Chris’s argument that Newt isn’t a race-baiter rests on a suppressed methodological premise*: that if rhetoric could arise from one coherent view of the world — in Newt’s case, his commitment to the poverty and perniciousness of liberalism — then it probably arises only from that view. This premise is “supernaturally generous.” The overall worldviews of conservative ideologues (also liberal ideologues) are not theoretically elegant; they are a mess. Ideological commitments are supported by a hodgepodge of arguments, each so wholly disconnected from the other that it would be too convenient for them all to work. (See here for a critique along these lines of libertarianism’s willingness to draw from both consequentialism and nonconsequentialism for support.) What’s more, the arguments themselves sometimes become ideological commitments (if they weren’t already infected with ideology to begin with), and it turns out to be impossible to get a read on what is supposed to be support for the worldview, what is part of the worldview (and which part of the worldview it is). Instead, one gets a single, undifferentiated mass of (in conservatism’s case, almost entirely malodorous) sentiment.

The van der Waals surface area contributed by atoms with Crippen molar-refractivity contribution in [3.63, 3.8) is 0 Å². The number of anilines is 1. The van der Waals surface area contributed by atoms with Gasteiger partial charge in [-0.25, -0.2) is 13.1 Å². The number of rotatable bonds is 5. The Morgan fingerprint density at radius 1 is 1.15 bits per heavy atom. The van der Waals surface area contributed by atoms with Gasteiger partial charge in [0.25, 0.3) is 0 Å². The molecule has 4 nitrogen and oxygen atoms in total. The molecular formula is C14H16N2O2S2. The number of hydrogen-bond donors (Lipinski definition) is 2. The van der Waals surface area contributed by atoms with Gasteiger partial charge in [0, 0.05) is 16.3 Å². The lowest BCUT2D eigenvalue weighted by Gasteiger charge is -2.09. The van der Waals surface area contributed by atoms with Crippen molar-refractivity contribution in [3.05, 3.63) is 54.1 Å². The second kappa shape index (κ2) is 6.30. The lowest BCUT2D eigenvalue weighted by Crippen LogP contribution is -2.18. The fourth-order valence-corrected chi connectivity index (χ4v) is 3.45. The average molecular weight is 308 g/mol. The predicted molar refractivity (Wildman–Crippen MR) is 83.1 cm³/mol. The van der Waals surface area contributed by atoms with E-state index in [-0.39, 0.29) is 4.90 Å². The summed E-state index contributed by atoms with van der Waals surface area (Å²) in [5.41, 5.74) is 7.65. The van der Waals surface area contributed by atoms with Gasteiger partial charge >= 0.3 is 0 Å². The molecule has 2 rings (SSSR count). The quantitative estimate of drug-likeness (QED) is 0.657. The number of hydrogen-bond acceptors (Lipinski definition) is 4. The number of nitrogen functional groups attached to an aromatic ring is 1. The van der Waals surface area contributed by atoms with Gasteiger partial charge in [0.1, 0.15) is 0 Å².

There is thus every reason to think that Newt’s rhetoric appeals to a multiplicity of conservative attitudes — including both the comparatively innocent ones Chris identifies, but also those that are more foul. A quick glance at Free Republic — instructive, because it is conservatism’s (albeit non-beltway conservatism) Id — bears this out. I looked at posts mentioning “welfare queen” and “food stamp president.” I included “welfare queen” on the assumption that it is similar to “food stamp president;” arguably a dog-whistle, arguably a point about the perniciousness of liberal ideas. I did not look into the “knowledge versus teleprompter” because it was harder to search, and also, clearly, Chris has a better case that that is less likely to engage racist sentiments.